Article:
RELATED: Yoga for Menopause Helps Tame Hot Flashes, Irritability, Fatigue and More, Experts Agree

2. A DHEA cream

Estrogen does a lot of work in the female body. One of its lesser-known jobs? Keeping the tissues in the urinary tract healthy and flexible and supporting optimal function of the bladder.

So as estrogen levels drop after age 50, the elasticity of the bladder and urethra can also decrease, leading to an increased urge to pee. “The urethra and surrounding tissues are affected by the loss of estrogen,” explains gynecologist Anna Cabeca, D.O. “When these tissues lose estrogen, they become thinner, weaker and more susceptible to incontinence and urinary tract infections.”

The simple solution Dr. Cabeca recommends: Apply an over-the-counter DHEA cream externally to the vulva and urethra opening. One to try: Biolabs Pro All-Natural Bioidentical 20 mg DHEA Cream. “When DHEA is delivered directly to the tissues, it’s transformed into usable estrogen,” she explains. “This natural production occurs without a significant release of estrogen systemically in the blood. It helps promote strength and flexibility in your urethra and puts an end to your frantic search for a bathroom every time you’re out and about.”

3. Kegel exercises: Frequent urination fixes

woman stretching; frequent urination
Westend61 / Getty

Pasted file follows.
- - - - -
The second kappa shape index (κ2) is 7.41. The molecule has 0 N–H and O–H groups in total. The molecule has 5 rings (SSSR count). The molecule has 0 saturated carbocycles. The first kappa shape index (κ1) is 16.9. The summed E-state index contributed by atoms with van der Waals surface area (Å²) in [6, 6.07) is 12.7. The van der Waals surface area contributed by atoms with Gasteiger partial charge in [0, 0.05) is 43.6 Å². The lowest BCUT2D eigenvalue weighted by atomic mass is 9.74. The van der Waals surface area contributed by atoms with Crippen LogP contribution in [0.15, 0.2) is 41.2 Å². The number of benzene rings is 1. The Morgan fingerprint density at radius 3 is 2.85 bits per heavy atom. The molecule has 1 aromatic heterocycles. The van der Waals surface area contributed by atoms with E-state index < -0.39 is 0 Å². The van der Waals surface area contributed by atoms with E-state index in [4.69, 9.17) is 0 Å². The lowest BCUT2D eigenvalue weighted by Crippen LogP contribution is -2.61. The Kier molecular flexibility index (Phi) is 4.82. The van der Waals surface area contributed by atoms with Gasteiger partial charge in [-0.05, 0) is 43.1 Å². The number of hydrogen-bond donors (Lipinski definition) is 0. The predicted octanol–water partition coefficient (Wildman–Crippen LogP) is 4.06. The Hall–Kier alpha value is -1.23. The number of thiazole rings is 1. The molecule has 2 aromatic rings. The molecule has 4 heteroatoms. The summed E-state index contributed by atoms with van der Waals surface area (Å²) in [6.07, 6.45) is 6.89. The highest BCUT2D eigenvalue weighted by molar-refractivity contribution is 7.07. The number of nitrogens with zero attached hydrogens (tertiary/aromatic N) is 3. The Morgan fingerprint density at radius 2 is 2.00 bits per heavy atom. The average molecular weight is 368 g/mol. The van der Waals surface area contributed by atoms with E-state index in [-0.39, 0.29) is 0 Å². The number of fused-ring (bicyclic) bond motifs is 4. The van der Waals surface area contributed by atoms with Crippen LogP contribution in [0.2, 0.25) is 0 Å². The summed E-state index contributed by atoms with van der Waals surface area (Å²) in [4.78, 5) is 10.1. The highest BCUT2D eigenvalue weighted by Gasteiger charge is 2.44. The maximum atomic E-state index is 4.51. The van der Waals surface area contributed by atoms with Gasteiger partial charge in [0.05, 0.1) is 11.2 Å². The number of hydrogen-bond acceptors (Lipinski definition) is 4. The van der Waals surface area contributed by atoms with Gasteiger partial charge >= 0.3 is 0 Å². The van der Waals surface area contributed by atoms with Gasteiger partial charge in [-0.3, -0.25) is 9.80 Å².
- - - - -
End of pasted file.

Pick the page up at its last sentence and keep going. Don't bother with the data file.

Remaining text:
The pelvic floor muscles are like an internal hammock, supporting the bladder and other organs. But with age and hormone changes, many women over the age of 55 experience a loss in pelvic floor muscle strength and a weakening of the connective tissue that holds these muscles in place. As a result, the organs can shift, leading to an increased urge to urinate, lower-back pain and even fecal incontinence.

But practicing Kegels is proven to reduce urinary urge and leakage episodes by 70%. “Regular and correct performance of these exercises can improve muscle tone and provide better support to the bladder to ward off accidents,” says Dr. Kim. This is one of the easy fixes for “gotta go” emergencies.

The proper way to do Kegels: Empty your bladder to avoid leaks while you do the exercise. Then, standing or sitting comfortably, tighten your pelvic floor muscles—it should feel like you’re trying to stop urine flow midstream. Hold for 5 seconds. Release and relax for 5 seconds. Do this 10 times twice daily.

To make them easier, consider trying Kegel weights or balls. Found in drugstores and online, you insert them into the vagina before you perform Kegels to help you isolate the correct muscles (the weights make it easy to feel a vaginal weight shift as you flex, then relax these muscles).

If you have trouble with the exercise, experience pain or don’t notice an improvement after 12 weeks, you may need more help: One study found that working with a pelvic floor physical therapist reduced incontinence episodes for 89% of women.